CEI Questions Handling Of Microsoft Settlement Comments

CEI Questions Handling Of Microsoft Settlement Comments

Publicity & Propaganda Turning Case into “Antitrust O.J. Simpson Affair”
February 20, 2002

Washington, D.C., February 21, 2002 — In a letter to the head of the Bush administration’s antitrust division this week, the Competitive Enterprise Institute questioned the Department of Justice’s handling of public comments on the proposed settlement of the Microsoft antitrust lawsuit.<?xml:namespace prefix = o ns = "urn:schemas-microsoft-com:office:office" />


Of  30,000 comments filed, 2,900 “contain a degree of detailed substance,” according to the Antitrust Division.  Of these, the Division picked only 47 “major” comments for special indexing and summarization, which are overwhelmingly against the settlement.  The rest, including CEI’s, have been relegated to a “don’t bother” pile, wrote James V. DeLong, a senior fellow in CEI’s Project on Technology & Innovation, in his letter to antitrust head Charles A. James.


The 47 comments chosen by the antitrust division staff “seem to consist largely of legal minutiae combined with webs of jargon spun by hired-gun economists,” said DeLong, who objects to a “grandiose antitrust industry” that is converting antitrust into industrial policy.


“Narrowing down the comments is necessary, but for DOJ staff to perform the selection without outside input creates a concern about bias – not against a party, but against the predictability, speed, and clarity in antitrust policy needed by the business community,” added DeLong.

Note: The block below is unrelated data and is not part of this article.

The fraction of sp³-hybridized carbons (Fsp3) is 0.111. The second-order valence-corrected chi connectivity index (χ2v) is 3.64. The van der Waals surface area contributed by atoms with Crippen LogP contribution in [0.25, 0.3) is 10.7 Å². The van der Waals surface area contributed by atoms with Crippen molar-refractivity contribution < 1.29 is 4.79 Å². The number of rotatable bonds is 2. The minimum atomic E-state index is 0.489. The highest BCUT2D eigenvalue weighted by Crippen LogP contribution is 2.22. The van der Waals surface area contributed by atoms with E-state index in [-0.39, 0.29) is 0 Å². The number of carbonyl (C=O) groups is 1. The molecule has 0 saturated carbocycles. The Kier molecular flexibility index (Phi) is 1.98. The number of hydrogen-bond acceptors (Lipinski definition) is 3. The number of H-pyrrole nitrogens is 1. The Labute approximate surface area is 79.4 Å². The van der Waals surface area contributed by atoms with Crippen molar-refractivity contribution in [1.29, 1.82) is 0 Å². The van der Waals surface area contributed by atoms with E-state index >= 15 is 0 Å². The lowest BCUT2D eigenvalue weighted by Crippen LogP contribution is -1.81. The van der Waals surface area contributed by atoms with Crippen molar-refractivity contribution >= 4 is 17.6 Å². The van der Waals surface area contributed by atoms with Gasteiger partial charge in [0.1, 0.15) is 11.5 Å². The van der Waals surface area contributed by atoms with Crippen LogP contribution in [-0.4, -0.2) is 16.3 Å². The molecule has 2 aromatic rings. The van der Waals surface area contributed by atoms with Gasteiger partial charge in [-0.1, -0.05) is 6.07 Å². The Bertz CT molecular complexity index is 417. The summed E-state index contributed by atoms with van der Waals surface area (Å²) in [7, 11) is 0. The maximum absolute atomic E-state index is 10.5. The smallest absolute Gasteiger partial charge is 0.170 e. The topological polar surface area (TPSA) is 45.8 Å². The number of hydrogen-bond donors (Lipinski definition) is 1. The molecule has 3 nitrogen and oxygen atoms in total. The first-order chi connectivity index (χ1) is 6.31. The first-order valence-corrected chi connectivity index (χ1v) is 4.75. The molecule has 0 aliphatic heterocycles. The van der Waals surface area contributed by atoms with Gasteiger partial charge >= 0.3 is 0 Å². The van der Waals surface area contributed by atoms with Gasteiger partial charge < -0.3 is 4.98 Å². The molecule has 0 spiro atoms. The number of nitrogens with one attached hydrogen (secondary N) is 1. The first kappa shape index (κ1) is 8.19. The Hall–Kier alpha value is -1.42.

CEI’s initial comments emphasized:  (1) Publicity and propaganda are turning the proceeding into “an antitrust O. J. Simpson affair” and doing great damage to the legal system.  (2) The bounds of a legally acceptable decree are tightly confined by the appellate decision, as James himself noted in testimony before the Senate;  (3) The initial findings of fact are “a thorough mess”, and rejecting the settlement will plunge the trial judge into an “impenetrable morass.”


Both the letter and CEI’s initial comments are available online.


Antitrust Expert Available for Interviews

James V. DeLongSenior Fellow, Project on Technology & Innovation202-331-1010, ext. 246jdelong@cei.org Recently featured in: USA Today, National Review Online, New Technology Week, and Reason, among many other publications.

CEI is a non-profit, non-partisan public policy group dedicated to the principles of free enterprise and limited government.  For more information, please contact CEI at pr@cei.org or 202-331-1010